For those of us who don’t want to drop the maximum amount of cash possible on a product that will only last a few years before needing to be replaced, the new 6.1-inch LCD iPhone could be the relatively reasonably priced Android alternative we’ve been waiting for.
Are you excited for a lower price or dual SIM support? Let us know what you think of the upcoming iPhones in the comments!

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Fitbit Versa hands-on review

WEARABLE GIANT Fitbit unveiled its latest smartwatch, the Versa, late last week, touting some new welcome new features and a completely new design, all with over four days battery life.
The new device builds on the success of the Fitbit Ionic which was released late last year, positioned not as a replacement but a cheaper alternative with slightly fewer tricks, such as lack of inbuilt GPS.
We were invited over to the sunny Costa Dorada in Spain to put the fresh device through its paces ahead of official release in the UK. Here are some of our initial thoughts.
Design and displayIn terms of looks, Fitbit has not retained any of the design features seen in its previous wrist-worn gadgets, apart from what you see on screen – but we’ll talk about that later. It’s a fresh look completely; a square with soft edges, which is being called, er, “Squircle” because it’s square with rounded edges, if you didn’t get it already.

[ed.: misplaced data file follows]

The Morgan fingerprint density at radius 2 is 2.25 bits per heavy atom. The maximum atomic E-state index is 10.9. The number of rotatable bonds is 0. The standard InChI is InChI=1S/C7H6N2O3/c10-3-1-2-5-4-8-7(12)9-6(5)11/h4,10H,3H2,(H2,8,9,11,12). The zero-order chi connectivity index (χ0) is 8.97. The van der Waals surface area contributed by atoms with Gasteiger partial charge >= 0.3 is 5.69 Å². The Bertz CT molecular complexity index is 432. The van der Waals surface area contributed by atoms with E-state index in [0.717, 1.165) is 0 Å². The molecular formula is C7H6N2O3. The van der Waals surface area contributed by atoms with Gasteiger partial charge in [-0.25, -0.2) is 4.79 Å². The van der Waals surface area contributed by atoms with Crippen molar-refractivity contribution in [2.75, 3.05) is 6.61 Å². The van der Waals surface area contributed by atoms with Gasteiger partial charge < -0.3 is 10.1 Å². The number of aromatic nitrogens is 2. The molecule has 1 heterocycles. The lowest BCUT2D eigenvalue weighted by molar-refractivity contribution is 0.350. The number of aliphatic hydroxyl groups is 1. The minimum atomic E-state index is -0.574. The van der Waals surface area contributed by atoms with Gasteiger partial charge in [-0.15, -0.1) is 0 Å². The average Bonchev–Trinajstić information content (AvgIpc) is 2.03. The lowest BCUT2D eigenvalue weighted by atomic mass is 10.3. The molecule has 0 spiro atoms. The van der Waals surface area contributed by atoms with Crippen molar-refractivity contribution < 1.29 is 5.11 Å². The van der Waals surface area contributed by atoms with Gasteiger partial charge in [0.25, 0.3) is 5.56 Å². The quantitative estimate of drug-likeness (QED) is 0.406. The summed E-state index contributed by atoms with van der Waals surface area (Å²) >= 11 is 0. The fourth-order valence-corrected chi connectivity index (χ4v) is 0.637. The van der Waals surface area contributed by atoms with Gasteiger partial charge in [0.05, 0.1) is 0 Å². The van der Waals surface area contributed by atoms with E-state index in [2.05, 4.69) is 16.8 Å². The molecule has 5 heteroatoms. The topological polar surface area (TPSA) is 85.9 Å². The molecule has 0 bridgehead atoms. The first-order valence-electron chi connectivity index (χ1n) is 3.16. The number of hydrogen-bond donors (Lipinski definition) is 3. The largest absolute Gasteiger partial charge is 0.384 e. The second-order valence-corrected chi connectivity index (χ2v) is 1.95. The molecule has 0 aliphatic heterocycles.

Despite the awful shape name, we like the look of the Fitbit Versa. It’s neither this nor that, but it’s pretty nondescript and thus harmless on the eye, leaving you to concentrate more on what’s on the display than what’s going on around it.

The Versa isn’t only aesthetically pleasing, but it’s probably one of the most comfortable smartwatches Fitbit has made thanks to its super lightweight design. In fact, it’s Fitbit’s lightest smartwatch yet. Fitbit said it boasts an ultra-thin, anodised aluminium case and is slightly tapered and angled in its design to fit small or large wrists, so this is probably why.
There are also lots of different strap alternatives to choose from if you feel the need, including leather and metal alternatives.
As for the display, it’s a vibrant, colourful touchscreen with a brightness level of up to 1,000 nits. We tested this out while in the sunny beaches of western Spain and can confirm it’s easily visible in direct sunlight even when not turned up to the maximum brightness capacity.